3 Gent. Like an old tale ftill, which will have matters to rehearse, though credit be asleep, and not an ear open : He was torn to pieces with a bear: this avouches the fepherd's son; who has not only his innocence (which seems much) to justify him, but a handkerchief, and rings, of his, that Paulina knows.

I Gent. What became of his bark and his followers ?

3 Gent. Wreck'd, the same instant of their master's death; and in the view of the shepherd : so that all the instruments, which aided to expose the child, were even then loít, when it was found. But, oh, the noble combat, that, 'twixt joy and sorrow, was fought in Paulina! She had one eye declin'd for the loss of her husband; another elevated that the oracle was fulfillid : She lifted the princess from the earth ; and so locks her in embracing, as if she would pin her to her heart, that she might no more be in danger of losing.

& to be known by garment, not by favour. ] to be distinguished rather by their dress, than their features. in conduit]-conduits, under a human form, were heretofore common.

then

I Gent. The dignity of this act was worth the audience of kings and princes; for by such was it acted.

3 Gent. One of the prettiest touches of all, and that which angled for mine eyes, (caught the water, though not the fish) was, when at the relation of the queen's death, with the manner how she came to it, (bravely confess’d, and lamented by the king) how attentiveness wounded his daughter : 'till, from one sign of dolour to another, she did, with an alas ! I would fain say, bleed tears; for, I am sure, my heart wept blood. Who was 'most marble there, changed colour : some swooned, all forrowed : if all the world could have seen it, the woe had been universal.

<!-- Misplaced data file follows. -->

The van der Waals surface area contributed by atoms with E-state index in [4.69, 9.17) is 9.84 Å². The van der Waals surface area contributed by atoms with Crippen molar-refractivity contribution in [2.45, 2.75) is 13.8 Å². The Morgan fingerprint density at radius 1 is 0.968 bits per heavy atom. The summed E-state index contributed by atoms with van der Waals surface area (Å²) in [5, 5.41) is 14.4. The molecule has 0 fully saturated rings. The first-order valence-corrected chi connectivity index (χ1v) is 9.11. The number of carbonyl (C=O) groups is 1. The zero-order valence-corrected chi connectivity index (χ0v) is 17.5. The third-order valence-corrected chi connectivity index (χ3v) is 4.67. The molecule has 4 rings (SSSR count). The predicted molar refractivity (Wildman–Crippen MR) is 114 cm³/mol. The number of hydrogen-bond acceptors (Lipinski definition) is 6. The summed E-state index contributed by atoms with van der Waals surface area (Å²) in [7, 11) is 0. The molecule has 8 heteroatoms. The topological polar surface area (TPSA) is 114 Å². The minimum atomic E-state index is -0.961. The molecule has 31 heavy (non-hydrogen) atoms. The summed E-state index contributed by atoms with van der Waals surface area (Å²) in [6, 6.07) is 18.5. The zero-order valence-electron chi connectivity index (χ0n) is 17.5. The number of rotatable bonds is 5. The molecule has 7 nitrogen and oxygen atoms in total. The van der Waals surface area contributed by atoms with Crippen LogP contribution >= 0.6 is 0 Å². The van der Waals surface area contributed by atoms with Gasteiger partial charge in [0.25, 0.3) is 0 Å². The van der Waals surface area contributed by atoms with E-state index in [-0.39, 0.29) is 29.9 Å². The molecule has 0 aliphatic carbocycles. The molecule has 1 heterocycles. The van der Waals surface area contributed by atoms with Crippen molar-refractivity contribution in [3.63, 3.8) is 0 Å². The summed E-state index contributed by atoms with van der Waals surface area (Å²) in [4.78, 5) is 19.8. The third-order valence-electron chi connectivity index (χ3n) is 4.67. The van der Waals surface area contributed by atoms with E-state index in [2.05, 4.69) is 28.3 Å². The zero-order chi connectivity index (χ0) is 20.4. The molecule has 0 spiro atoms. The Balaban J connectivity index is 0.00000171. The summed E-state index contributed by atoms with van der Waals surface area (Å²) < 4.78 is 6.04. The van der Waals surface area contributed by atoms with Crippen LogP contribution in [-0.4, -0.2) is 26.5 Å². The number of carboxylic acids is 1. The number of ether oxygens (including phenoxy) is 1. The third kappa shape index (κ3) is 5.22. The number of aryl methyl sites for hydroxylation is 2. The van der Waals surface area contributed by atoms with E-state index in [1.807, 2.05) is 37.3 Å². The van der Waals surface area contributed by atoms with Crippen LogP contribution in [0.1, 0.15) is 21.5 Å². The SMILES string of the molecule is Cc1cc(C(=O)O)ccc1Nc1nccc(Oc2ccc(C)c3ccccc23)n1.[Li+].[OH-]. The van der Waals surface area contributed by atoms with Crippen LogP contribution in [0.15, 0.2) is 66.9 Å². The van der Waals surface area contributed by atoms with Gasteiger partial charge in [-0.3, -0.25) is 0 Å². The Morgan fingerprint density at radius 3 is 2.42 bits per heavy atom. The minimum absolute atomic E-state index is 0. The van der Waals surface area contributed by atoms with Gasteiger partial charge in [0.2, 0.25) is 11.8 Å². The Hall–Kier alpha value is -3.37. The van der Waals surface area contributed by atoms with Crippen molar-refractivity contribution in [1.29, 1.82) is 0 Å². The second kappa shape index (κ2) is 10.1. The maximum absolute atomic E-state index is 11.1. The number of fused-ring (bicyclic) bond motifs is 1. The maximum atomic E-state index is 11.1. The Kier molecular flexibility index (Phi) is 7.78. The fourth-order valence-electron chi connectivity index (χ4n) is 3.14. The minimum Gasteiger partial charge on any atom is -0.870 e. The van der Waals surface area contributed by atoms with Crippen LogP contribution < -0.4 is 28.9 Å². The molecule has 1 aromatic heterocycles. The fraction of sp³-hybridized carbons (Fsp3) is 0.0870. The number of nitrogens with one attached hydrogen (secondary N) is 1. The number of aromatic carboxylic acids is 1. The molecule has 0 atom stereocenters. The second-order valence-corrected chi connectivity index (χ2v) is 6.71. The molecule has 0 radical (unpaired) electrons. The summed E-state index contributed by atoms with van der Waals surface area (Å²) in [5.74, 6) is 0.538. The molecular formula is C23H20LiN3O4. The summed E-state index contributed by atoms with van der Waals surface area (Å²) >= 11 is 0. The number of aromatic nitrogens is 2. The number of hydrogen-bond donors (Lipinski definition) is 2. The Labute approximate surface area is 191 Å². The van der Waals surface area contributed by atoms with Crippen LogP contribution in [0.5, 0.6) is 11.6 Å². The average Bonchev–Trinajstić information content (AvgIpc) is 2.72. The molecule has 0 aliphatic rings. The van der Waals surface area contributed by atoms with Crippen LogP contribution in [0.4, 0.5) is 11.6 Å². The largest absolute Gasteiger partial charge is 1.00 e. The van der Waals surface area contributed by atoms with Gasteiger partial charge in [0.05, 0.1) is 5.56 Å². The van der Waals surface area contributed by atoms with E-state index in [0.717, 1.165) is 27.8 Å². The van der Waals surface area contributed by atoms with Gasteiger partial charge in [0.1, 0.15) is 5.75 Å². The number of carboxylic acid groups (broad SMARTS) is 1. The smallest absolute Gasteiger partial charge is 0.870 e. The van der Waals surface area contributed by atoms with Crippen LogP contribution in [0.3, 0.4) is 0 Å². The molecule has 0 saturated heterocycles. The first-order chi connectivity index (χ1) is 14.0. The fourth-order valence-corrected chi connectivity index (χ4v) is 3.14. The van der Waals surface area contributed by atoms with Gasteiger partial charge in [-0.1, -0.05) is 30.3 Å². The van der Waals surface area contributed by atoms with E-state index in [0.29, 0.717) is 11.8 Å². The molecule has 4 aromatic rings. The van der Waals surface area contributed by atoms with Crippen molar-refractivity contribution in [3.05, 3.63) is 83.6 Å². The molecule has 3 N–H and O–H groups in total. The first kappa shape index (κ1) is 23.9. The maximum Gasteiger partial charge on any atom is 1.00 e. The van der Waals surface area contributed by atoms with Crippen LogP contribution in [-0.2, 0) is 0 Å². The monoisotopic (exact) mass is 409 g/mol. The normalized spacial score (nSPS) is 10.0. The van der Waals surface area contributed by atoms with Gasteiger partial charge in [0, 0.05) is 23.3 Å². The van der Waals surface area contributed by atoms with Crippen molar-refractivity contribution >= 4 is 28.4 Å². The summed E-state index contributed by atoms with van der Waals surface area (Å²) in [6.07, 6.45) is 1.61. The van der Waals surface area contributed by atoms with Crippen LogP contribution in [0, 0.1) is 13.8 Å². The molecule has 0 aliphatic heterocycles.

i Gent. Are they returned to the court?

3 Gent. No: The princess hearing of her mother's ftatue, which is in the keeping of Paulina,-a piece many years * in doing, and now newly perform’d by that rare Italian malter, Julio Romano ; who, 'had he himself eternity, and could put breath into his work, would beguile nature of her custom, so perfectly he is her ape: he so near to Hermione hath done Hermione, that, they fay, one would speak to her, and stand in hope of answer:

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mot marble]-of the moft Ainty mould, unfeeling. * in doing, &c.)-in carving, and now just finished by the colouring of that matter.

I had he himself eternity,]-such a portion of the divinity as would cnable him to put breath into his performances. ber custom, ]-trade, rob her of her customers.

thither the dash-smatch, spice, tincture.

thither with all greediness of affection, are they gone ;

and there they intend to sup.

2 Gent. I thought, she had some great matter there in hand; for she hath privately, twice or thrice a day, ever since the death of Hermione, visited that removed house." Shall we thither, and with our company piece the rejoicing ?